When I was still in high school, I took a summer internship working for the Department of Health and Human Services. It paid well, and I needed money. I didn’t really know what I would end up doing, but I figured it’d be typical “intern” stuff, like making copies and getting coffee for people. It was, for the most part, except I had one special job: I had to read and answer letters written by prisoners to the Secretary of Health and Human Services.
The lady I worked for explained that, while the letters shouldn’t really have gone to our office, they couldn’t figure out how to get them routed somewhere else [in fact, we only got the letters because another office had figured out how to get them routed to us]. The secretary didn’t want to deal with them because they were time-consuming, so she passed them off to me. All I had to do was read them and respond with a form letter saying, essentially, “We can’t help you, write to the Bureau of Prisons.”
The first letter I read was a scrawling, hand-written piece about how the author knew the government had put a microchip in his brain and was controlling his every action. If we didn’t take the chip out, he would go to the media and tell them all about it. I dutifully sent the form letter back, instead of pointing out that if we were controlling his every action, we would not let him go to the media. [I ended up reading at least 4 more letters from the same guy.]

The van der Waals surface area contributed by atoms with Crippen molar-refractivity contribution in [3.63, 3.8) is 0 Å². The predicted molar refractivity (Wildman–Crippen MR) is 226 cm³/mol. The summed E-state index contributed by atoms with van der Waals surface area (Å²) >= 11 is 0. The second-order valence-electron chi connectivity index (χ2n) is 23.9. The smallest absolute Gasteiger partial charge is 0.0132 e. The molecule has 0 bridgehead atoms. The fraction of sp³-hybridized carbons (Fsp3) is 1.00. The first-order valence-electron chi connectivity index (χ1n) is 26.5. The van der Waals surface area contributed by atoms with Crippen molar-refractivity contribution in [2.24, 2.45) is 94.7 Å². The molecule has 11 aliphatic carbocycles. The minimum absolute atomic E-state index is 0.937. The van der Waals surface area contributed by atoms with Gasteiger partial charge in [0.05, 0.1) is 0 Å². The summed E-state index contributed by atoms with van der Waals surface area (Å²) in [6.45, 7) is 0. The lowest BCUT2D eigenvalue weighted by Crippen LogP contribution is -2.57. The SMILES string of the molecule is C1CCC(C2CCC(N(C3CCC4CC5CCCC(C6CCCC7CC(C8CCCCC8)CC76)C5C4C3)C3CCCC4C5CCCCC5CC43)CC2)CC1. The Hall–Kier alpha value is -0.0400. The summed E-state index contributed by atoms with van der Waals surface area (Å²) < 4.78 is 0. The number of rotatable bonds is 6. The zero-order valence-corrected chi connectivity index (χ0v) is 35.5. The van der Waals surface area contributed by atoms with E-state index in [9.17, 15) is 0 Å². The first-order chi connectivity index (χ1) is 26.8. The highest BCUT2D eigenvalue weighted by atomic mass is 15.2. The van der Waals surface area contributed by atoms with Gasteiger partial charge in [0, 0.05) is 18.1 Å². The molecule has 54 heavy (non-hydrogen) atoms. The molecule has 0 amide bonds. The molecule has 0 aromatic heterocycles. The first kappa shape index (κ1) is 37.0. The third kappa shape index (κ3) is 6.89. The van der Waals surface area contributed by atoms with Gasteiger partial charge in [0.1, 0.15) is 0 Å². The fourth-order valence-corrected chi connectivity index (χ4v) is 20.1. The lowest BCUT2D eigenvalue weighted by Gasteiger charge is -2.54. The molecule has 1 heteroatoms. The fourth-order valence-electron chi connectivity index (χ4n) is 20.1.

Letters ranged from crazy to hilarious to sad, sometimes all in the same letter. One guy who wrote was a dude who converted to Judaism in prison [you know, to run with those powerful prison Jews], and he complained that the kosher food he was served was often moldy or maybe not even kosher at all. One guy wrote to Tommy Thompson, who hadn’t been secretary in 6 or 7 years, except he rendered his name as “Tommy Thompos,” which I found unreasonably funny. The entirety of his letter just asked if Secretary Thompos could recommend any effective penile enlargement surgeries or pills. I couldn’t help him. Another guy wrote in to share his discovery of a “new universal language” that he called the Montoya Code, helpfully attaching 3 or 4 pages of gibberish that I guess was supposed to be part of the code. [Mr. Montoya looks like he’s gotten out of jail and now has a website, with pages of the gibberish: http://www.montoyacode.com/]
Other times, though, I felt bad that I simply couldn’t help people. I got a letter from a gay inmate in New York who said both the guards and prisoners were abusing him because he was gay, and all I could do was send the same damn form letter back to him. Other people complained about mundane things like uncomfortable toilet paper, and I felt less bad about not being able to help them.
I came back to the internship the next summer, only to discover that what had become my favorite part of the job was no longer part of the job description. Sometime during the year, one of the workers had figured out how to get the letters routed to an office in DC, where presumably some intern was still dealing with the microchip-brain guy.